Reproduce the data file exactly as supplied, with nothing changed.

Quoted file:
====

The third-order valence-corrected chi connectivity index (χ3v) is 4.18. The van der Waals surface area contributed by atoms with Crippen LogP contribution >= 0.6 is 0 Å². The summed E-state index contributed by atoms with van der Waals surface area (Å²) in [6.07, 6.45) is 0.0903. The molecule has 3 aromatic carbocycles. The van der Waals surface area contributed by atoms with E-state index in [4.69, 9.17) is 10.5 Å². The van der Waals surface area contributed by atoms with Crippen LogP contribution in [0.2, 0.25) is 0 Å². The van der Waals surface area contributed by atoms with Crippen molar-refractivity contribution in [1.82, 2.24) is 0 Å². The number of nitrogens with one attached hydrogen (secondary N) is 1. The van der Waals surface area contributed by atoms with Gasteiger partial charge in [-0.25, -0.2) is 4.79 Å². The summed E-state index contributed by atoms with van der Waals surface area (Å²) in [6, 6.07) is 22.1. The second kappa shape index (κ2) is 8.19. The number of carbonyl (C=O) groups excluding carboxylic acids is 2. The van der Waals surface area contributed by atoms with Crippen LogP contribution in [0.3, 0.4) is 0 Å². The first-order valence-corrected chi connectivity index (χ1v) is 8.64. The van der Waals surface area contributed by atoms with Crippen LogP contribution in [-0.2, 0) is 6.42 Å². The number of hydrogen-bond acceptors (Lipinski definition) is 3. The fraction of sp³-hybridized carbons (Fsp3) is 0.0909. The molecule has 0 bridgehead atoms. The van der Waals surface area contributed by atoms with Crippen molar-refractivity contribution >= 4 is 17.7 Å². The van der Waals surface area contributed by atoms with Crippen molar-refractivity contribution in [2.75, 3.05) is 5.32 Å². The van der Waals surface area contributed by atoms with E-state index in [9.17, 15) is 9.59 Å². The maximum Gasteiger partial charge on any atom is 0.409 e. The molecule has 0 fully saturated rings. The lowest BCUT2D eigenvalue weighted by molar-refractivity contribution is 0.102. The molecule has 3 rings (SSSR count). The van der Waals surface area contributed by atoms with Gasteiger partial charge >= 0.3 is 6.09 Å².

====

The third-order valence-corrected chi connectivity index (χ3v) is 4.18. The van der Waals surface area contributed by atoms with Crippen LogP contribution >= 0.6 is 0 Å². The summed E-state index contributed by atoms with van der Waals surface area (Å²) in [6.07, 6.45) is 0.0903. The molecule has 3 aromatic carbocycles. The van der Waals surface area contributed by atoms with E-state index in [4.69, 9.17) is 10.5 Å². The van der Waals surface area contributed by atoms with Crippen LogP contribution in [0.2, 0.25) is 0 Å². The van der Waals surface area contributed by atoms with Crippen molar-refractivity contribution in [1.82, 2.24) is 0 Å². The number of nitrogens with one attached hydrogen (secondary N) is 1. The van der Waals surface area contributed by atoms with Gasteiger partial charge in [-0.25, -0.2) is 4.79 Å². The summed E-state index contributed by atoms with van der Waals surface area (Å²) in [6, 6.07) is 22.1. The second kappa shape index (κ2) is 8.19. The number of carbonyl (C=O) groups excluding carboxylic acids is 2. The van der Waals surface area contributed by atoms with Crippen LogP contribution in [0.3, 0.4) is 0 Å². The first-order valence-corrected chi connectivity index (χ1v) is 8.64. The van der Waals surface area contributed by atoms with Crippen LogP contribution in [-0.2, 0) is 6.42 Å². The number of hydrogen-bond acceptors (Lipinski definition) is 3. The fraction of sp³-hybridized carbons (Fsp3) is 0.0909. The molecule has 0 bridgehead atoms. The van der Waals surface area contributed by atoms with Crippen molar-refractivity contribution >= 4 is 17.7 Å². The van der Waals surface area contributed by atoms with Crippen molar-refractivity contribution in [2.75, 3.05) is 5.32 Å². The van der Waals surface area contributed by atoms with E-state index in [9.17, 15) is 9.59 Å². The maximum Gasteiger partial charge on any atom is 0.409 e. The molecule has 0 fully saturated rings. The lowest BCUT2D eigenvalue weighted by molar-refractivity contribution is 0.102. The molecule has 3 rings (SSSR count). The van der Waals surface area contributed by atoms with Gasteiger partial charge >= 0.3 is 6.09 Å².